I feel like the catch here, is that Coda’s formulas aren’t really multi-line (they added line breaks but the parsing still seems to be treated as if the whole thing was a single line). In that scheme where does the comment end? You could use <* and *> or something, but it still seems a little unwieldy.
Interested to see what the final solution could be though.
One thing you can do in some instances, is to break the formulas down into multiple columns/formulas. Sometimes you can get an intermediate representation of your data in one hidden column, then finish processing the data in a visible column. You can have several hidden columns building up to the final presented output, and each can be a bite-sized process that is easy to parse and understand.
A similar method for canvas formulas is to have intermediate formulas, perhaps on hidden pages, that you reference in your final formula.
In HTML you have always had to close comments:
<!- - comment - ->
I really don’t think it will be hard to get used to something similar and, as far as I am concerned, that would look fine, in particular when you have multi line comments or code you need to comment out.
I would like to disagree on that approach, although it is a matter of taste and it can, initially, help to build or debug complex code.
But at the same time, it makes it harder to grasp the overall picture, making changes later on becomes more complicated and moving or copying code becomes very cumbersome.
Even with the cfl editor not being ideal (specifically not wide enough), it does allow for indenting and blank lines. With some care you can write very readable code that is relatively easy to understand for 3rd parties.
And yes, comments would really help. I can’t imagine that a comment function that is not parsed at runtime is all that complicated, so I patiently wait for the day this ‘function’ will be announced.
I’m going to disagree with the disagreers and all manner of “commenting” suggestions.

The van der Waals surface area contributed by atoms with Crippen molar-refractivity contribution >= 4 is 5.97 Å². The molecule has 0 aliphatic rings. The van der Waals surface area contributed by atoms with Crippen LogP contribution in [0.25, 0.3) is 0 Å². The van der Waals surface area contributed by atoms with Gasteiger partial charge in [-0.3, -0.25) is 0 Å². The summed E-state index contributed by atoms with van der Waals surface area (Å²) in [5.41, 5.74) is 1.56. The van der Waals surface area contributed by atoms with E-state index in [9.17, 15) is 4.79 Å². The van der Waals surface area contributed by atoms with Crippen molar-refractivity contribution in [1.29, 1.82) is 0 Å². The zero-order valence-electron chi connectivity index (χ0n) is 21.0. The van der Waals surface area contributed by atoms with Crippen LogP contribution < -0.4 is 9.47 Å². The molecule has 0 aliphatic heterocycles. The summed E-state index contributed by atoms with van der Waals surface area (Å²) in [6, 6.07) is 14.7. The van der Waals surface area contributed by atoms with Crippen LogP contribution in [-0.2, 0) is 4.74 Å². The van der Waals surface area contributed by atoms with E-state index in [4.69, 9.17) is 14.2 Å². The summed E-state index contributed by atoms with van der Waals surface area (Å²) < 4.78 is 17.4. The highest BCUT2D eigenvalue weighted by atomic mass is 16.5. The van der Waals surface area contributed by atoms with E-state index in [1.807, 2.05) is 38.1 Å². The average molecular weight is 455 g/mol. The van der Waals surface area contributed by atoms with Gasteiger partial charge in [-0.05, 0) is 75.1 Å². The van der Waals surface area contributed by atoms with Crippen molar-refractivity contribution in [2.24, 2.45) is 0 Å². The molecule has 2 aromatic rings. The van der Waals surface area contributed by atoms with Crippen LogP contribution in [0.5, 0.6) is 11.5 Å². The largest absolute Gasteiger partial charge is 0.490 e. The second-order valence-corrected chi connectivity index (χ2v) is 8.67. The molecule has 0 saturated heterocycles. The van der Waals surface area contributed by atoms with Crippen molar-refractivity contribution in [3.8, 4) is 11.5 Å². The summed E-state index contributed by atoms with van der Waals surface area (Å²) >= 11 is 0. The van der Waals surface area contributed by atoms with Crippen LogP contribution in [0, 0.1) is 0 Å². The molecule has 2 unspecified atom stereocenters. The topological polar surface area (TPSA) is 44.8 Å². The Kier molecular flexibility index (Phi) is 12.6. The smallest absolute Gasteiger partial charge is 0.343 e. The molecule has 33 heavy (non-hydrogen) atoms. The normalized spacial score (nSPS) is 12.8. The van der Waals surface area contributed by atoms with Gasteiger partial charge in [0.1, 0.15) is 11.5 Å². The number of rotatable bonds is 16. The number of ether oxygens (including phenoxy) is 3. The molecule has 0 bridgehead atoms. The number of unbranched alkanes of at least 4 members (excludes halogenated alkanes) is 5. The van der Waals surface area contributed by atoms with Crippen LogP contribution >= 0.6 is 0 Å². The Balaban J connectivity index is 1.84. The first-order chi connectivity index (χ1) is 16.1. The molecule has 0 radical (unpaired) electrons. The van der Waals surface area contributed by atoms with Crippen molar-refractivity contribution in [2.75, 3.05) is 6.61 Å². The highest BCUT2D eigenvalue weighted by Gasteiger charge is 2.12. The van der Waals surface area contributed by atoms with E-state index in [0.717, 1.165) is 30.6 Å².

In the interest of a no-code positioning commitment, I urge the Codans to not drag in antiquated commenting support from decades ago. Rather, consider these three very powerful words.
Annotations require no special markup.
Annotations can easily realign themselves with native functions even if they move within a formula.
Annotations are meta; they provide vectors into your “code” that may allow search of formula objects with precision as well as identifying similar or related formulas.
Coda already has the infrastructure to support annotations; it’s called – wait for it – commenting. It should also leverage an AI enhancement that makes it possible to write a comment descriptive of the formula’s objective leaving the Maker to watch as it writes the solution.
Sidebar: Ideally, Hypothesis.is would work in Coda, but it doesn’t. I think there’s an issue with the event handlers on the canvas. Otherwise, I would use that to annotate the crap out of my formulas.
Just like it took a little time to get used to ‘no-code coding’, I will happily adapt to whichever system of commenting fits best with Coda. I am not particularly in favor of using my suggestion, although I would think that can be implemented just like any other new function. But I like your suggestion to implement annotations/comments or something like Hypotheses.is - so let’s hope @coda_hq will implement at least something one of these days.